If you or someone you know is considering adopting a hippopotamus, you should probably ponder Tony and Elsa Joubert's experience with Jessica, who has been part of their household for three years.
The first thing to remember: Adorable baby hippos like Jessica, who washed up on a riverbank on the Jouberts' 1,000-acre farm in South Africa, grow. A lot. Jessica weighs 3,200 lbs.; barring a sudden fondness for Slim-Fast, she could top out at about 10,000 lbs. And although she's now confined to the porch, Jessica used to have the run of the house, sleeping on the Jouberts' bed—and watching TV—as a baby. "You should see what my house looks like," says Elsa, 48. "I've got no furniture left."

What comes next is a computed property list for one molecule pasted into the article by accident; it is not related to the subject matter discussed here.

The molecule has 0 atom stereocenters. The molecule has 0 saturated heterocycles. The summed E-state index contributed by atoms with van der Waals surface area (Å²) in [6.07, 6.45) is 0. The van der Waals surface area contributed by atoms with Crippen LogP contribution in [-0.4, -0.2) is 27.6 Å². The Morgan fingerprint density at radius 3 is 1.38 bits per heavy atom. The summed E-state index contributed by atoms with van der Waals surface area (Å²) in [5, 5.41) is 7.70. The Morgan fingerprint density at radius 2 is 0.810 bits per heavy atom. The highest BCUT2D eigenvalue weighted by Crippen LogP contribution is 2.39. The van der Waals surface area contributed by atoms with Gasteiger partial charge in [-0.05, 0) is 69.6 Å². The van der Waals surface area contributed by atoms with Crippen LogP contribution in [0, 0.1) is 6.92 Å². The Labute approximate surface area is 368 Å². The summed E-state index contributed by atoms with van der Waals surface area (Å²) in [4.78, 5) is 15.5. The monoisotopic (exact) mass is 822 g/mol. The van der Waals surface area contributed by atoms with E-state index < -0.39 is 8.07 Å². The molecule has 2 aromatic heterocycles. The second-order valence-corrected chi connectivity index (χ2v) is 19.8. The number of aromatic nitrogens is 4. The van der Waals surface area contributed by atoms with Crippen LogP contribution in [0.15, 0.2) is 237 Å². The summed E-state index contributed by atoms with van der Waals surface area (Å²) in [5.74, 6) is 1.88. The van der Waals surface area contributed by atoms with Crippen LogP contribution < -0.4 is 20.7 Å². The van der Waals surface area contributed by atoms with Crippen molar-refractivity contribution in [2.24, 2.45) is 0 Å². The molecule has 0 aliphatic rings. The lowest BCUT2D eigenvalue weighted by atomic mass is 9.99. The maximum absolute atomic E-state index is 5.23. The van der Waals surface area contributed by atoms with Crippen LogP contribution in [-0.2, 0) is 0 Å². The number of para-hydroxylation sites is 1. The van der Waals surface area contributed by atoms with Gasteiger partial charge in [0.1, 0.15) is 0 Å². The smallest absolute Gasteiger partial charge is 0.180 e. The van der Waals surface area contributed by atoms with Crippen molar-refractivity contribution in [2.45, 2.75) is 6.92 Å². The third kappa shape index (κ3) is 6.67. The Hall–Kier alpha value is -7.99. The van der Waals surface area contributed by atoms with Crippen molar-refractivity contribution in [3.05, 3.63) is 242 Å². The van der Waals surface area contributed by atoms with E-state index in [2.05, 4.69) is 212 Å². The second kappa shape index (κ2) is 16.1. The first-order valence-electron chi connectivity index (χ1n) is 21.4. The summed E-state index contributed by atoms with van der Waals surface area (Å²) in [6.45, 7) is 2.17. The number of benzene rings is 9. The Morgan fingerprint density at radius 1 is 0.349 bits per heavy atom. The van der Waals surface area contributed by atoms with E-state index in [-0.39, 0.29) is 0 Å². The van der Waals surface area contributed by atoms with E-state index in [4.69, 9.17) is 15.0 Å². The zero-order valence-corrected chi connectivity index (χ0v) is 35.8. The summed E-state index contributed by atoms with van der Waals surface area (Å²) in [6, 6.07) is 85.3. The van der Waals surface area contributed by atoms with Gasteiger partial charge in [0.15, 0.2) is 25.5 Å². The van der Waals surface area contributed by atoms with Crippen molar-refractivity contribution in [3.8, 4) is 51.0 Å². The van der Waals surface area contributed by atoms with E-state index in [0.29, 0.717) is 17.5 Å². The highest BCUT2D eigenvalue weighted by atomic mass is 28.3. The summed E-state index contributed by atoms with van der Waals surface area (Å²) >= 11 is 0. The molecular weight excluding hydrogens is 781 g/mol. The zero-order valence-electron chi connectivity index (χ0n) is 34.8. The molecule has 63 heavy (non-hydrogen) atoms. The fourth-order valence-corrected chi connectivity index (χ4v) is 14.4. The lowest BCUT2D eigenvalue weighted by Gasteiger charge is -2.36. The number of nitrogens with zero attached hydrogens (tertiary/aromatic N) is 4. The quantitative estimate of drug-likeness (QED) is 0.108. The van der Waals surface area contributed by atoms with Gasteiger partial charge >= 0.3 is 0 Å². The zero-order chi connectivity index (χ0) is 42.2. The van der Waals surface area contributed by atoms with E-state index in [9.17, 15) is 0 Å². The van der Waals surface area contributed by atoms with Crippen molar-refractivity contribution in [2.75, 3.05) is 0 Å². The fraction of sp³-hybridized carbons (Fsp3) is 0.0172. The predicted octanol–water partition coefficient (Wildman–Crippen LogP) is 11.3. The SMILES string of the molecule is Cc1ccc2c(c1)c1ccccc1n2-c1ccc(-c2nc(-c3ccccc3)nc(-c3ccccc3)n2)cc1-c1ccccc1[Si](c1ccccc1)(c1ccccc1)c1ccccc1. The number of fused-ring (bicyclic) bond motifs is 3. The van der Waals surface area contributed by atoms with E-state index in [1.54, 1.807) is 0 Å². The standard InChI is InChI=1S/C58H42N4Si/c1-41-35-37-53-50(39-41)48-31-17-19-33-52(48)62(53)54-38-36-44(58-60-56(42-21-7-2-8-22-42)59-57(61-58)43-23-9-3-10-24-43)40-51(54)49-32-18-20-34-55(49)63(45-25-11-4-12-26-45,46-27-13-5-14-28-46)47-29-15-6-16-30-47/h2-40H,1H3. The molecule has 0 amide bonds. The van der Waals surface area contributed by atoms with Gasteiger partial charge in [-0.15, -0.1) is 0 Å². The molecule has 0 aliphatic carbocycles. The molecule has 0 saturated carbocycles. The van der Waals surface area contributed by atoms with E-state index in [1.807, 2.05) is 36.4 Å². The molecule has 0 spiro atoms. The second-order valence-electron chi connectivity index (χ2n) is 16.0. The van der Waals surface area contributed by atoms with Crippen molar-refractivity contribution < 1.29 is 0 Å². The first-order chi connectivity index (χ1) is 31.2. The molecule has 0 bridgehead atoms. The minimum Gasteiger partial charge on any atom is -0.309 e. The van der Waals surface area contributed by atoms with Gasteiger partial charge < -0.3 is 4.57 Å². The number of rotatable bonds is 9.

Not only that, says Tony, 56, a former game warden: "Jessica doesn't have good toilet manners; she makes a mess everywhere. When she eats onions, her burps are horrendous."
"And," says Elsa, with a grimace, "my hands and clothes are always sticky from her drooling saliva."
So what do the Jouberts, with three grown children from earlier marriages, get out of their large live-in? "When I ask her for a kiss," says Tony, "she puts her head up. She wags her tail when she is happy." Elsa, who prepares the five daily bottles (coffee: sweet, no milk) that supplement Jessica's grazing, is starting to weary of Jessica—and of Tony's fascination with her. "When Jessica gets bigger," she says, "my husband is going to have to live outside with her."
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